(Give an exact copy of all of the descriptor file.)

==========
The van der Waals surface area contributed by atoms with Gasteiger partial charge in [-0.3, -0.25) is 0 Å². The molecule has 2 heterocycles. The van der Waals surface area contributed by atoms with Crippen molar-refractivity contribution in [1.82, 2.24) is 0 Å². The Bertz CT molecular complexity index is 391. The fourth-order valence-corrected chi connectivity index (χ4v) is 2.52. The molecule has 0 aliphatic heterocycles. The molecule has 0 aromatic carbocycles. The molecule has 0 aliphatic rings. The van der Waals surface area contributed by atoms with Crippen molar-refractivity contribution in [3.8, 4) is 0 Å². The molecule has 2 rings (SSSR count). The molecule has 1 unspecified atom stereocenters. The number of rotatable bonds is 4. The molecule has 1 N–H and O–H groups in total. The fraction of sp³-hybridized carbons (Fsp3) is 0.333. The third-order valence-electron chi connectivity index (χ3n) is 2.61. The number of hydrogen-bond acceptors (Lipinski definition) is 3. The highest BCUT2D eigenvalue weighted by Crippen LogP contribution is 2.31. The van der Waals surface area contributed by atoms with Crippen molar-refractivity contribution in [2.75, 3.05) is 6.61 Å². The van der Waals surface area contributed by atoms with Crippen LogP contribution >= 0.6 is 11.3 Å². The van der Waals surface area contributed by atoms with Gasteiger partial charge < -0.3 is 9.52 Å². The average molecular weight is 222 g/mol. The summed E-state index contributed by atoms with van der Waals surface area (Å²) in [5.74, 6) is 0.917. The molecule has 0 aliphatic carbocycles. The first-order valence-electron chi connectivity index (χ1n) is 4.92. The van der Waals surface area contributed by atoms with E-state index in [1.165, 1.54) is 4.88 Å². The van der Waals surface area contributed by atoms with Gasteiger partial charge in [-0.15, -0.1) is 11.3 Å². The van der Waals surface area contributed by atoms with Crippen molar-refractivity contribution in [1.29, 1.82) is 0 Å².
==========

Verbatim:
The van der Waals surface area contributed by atoms with Gasteiger partial charge in [-0.3, -0.25) is 0 Å². The molecule has 2 heterocycles. The van der Waals surface area contributed by atoms with Crippen molar-refractivity contribution in [1.82, 2.24) is 0 Å². The Bertz CT molecular complexity index is 391. The fourth-order valence-corrected chi connectivity index (χ4v) is 2.52. The molecule has 0 aliphatic heterocycles. The molecule has 0 aromatic carbocycles. The molecule has 0 aliphatic rings. The van der Waals surface area contributed by atoms with Crippen molar-refractivity contribution in [3.8, 4) is 0 Å². The molecule has 2 rings (SSSR count). The molecule has 1 unspecified atom stereocenters. The number of rotatable bonds is 4. The molecule has 1 N–H and O–H groups in total. The fraction of sp³-hybridized carbons (Fsp3) is 0.333. The third-order valence-electron chi connectivity index (χ3n) is 2.61. The number of hydrogen-bond acceptors (Lipinski definition) is 3. The highest BCUT2D eigenvalue weighted by Crippen LogP contribution is 2.31. The van der Waals surface area contributed by atoms with Crippen molar-refractivity contribution in [2.75, 3.05) is 6.61 Å². The van der Waals surface area contributed by atoms with Crippen LogP contribution >= 0.6 is 11.3 Å². The van der Waals surface area contributed by atoms with Gasteiger partial charge < -0.3 is 9.52 Å². The average molecular weight is 222 g/mol. The summed E-state index contributed by atoms with van der Waals surface area (Å²) in [5.74, 6) is 0.917. The molecule has 0 aliphatic carbocycles. The first-order valence-electron chi connectivity index (χ1n) is 4.92. The van der Waals surface area contributed by atoms with E-state index in [1.165, 1.54) is 4.88 Å². The van der Waals surface area contributed by atoms with Gasteiger partial charge in [-0.15, -0.1) is 11.3 Å². The van der Waals surface area contributed by atoms with Crippen molar-refractivity contribution in [1.29, 1.82) is 0 Å².